Cold as it was last night, walking into Duke Coffeehouse's transcendental dance vibe was wholly warming. The room filled up to a comfortable crowd, and as Mapfumo, "The Lion of Zimbabwe," led his band in songs both traditional and fused with the funky, dancing spread from person to person like fever.
The Blacks Unlimited, Mapfumo's current band, appeared onstage as an electric outfit, not unlike a funk band outfitted with twelve-string bass, guitars, keyboards and a Western drum kit. But a set of congas stood to one side, and buried behind the group's front line, a sole mbira player sat. The mbira is a handmade thumb piano encased in a semi-circular wooden shell, and Shona mbira music is a cornerstone of Zimbabwean music and Mapfumo's Chimurenga pop. It provides the beautiful undulating tones behind this band's rhythmic base, and last night, the band's sound was tight as they moved through those tones.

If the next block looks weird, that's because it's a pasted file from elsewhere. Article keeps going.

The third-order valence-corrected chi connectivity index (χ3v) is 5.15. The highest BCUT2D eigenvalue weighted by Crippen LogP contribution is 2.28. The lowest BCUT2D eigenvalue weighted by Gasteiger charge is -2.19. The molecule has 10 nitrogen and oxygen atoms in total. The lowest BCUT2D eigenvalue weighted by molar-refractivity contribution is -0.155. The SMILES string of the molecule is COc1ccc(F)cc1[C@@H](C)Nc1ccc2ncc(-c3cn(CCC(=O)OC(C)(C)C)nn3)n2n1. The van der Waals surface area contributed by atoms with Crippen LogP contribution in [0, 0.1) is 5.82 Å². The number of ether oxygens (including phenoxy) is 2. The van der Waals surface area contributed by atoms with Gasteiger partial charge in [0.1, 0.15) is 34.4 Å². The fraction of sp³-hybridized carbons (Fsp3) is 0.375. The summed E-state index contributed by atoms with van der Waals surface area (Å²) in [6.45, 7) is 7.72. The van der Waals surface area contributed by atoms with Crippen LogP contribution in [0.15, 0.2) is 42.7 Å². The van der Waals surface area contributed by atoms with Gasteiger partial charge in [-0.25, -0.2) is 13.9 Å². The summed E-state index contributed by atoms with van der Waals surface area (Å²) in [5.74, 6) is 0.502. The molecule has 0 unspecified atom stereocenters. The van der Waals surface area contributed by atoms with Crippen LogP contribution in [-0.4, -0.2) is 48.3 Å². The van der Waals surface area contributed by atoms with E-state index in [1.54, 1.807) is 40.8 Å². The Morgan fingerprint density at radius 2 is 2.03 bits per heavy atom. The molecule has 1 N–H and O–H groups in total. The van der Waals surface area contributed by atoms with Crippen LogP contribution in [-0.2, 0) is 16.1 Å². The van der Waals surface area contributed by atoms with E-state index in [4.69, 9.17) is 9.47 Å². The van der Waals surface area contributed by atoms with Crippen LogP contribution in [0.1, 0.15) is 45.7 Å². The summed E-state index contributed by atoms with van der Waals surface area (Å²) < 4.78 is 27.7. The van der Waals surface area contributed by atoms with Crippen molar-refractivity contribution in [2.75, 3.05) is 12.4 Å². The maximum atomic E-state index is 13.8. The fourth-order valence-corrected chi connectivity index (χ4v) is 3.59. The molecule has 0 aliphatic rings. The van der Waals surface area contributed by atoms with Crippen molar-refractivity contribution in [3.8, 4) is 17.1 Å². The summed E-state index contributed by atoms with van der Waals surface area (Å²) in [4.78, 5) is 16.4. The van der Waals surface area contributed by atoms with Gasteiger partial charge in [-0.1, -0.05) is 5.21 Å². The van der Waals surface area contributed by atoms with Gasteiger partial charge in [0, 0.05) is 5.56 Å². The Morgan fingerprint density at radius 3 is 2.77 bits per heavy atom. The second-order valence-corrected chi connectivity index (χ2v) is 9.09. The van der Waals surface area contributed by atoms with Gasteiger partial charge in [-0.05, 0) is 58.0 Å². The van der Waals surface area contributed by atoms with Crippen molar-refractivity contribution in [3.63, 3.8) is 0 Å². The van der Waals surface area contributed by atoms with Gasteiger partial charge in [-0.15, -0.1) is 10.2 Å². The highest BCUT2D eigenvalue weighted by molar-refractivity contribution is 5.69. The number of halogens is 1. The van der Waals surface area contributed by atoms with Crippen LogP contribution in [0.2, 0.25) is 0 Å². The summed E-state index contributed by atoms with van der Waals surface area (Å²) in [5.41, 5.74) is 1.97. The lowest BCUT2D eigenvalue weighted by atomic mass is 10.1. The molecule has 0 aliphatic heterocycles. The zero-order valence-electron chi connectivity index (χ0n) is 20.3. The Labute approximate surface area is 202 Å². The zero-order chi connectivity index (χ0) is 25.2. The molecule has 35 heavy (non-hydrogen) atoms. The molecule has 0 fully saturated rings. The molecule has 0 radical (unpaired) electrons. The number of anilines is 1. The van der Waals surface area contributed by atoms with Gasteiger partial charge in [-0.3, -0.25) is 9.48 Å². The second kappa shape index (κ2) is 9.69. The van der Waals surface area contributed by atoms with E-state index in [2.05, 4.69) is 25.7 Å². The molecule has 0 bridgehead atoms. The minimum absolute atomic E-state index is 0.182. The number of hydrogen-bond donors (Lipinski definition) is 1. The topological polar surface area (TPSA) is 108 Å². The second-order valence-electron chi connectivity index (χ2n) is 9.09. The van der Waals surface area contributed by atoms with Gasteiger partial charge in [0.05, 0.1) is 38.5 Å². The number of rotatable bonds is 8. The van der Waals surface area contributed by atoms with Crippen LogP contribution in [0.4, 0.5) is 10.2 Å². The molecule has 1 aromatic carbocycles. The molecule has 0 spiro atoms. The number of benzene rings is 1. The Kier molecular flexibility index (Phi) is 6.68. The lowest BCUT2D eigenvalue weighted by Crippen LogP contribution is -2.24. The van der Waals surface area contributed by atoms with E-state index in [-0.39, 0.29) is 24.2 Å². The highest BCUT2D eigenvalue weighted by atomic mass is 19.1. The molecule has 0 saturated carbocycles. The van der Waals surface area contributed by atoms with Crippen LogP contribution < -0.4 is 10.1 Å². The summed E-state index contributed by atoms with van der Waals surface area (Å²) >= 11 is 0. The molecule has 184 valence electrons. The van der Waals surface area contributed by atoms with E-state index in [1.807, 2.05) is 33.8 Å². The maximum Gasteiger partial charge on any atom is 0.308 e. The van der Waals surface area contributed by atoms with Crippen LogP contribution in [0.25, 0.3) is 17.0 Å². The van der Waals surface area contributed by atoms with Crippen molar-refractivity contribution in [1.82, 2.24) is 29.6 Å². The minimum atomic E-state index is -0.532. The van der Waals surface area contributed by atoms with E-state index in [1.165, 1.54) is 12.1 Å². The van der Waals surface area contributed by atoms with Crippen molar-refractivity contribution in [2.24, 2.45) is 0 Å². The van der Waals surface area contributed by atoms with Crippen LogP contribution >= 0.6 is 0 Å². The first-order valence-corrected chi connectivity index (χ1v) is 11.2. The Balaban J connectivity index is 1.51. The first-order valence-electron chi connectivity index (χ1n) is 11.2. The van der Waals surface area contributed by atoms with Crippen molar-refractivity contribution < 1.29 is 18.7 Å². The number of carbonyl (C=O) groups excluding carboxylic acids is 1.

Mapfumo's music is based in protest, chimurenga being a Shona word for struggle, and we heard a reminder of just where they were coming from, as he announced a song as being about "those in the world who would do evil, just to do evil; it is about dictators." It was a reference to Robert Mugabe, the embattled president of Zimbabwe, and Mapfumo's great enemy. Mapfumo and his band and family left the country in exile several years ago. He said last night they hoped to return there again someday to play the music to their own people again.
At the Coffeehouse, they were welcomed by a vivacious crowd. People danced in pockets all over the room. In the front row, dancers appeared with Nora Chipaumire, who will be performing alongside Mapfumo and the band tonight and tomorrow night at Duke. Next to them, small children swayed and bumped with their parents. Smiles lit up the dark room. The ecstatic atmosphere only lulled as they announced their last song, but that they would only be taking a break, coming back for a second set. Don't miss a chance to see them this weekend.